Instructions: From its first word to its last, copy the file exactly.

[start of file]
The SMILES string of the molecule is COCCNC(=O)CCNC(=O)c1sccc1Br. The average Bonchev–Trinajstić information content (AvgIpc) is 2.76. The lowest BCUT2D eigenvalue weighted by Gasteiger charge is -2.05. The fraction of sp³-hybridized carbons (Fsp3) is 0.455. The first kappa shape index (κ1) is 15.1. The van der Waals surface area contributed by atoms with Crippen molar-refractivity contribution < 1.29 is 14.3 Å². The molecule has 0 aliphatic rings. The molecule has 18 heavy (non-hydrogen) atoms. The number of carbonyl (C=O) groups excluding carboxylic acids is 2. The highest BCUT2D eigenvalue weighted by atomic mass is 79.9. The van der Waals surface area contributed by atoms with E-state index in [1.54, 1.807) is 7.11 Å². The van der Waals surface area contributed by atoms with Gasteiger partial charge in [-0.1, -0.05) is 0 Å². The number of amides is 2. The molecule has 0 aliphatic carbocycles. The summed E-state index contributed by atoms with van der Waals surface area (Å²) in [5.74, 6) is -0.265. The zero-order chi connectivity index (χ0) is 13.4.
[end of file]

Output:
The SMILES string of the molecule is COCCNC(=O)CCNC(=O)c1sccc1Br. The average Bonchev–Trinajstić information content (AvgIpc) is 2.76. The lowest BCUT2D eigenvalue weighted by Gasteiger charge is -2.05. The fraction of sp³-hybridized carbons (Fsp3) is 0.455. The first kappa shape index (κ1) is 15.1. The van der Waals surface area contributed by atoms with Crippen molar-refractivity contribution < 1.29 is 14.3 Å². The molecule has 0 aliphatic rings. The molecule has 18 heavy (non-hydrogen) atoms. The number of carbonyl (C=O) groups excluding carboxylic acids is 2. The highest BCUT2D eigenvalue weighted by atomic mass is 79.9. The van der Waals surface area contributed by atoms with E-state index in [1.54, 1.807) is 7.11 Å². The van der Waals surface area contributed by atoms with Gasteiger partial charge in [-0.1, -0.05) is 0 Å². The number of amides is 2. The molecule has 0 aliphatic carbocycles. The summed E-state index contributed by atoms with van der Waals surface area (Å²) in [5.74, 6) is -0.265. The zero-order chi connectivity index (χ0) is 13.4.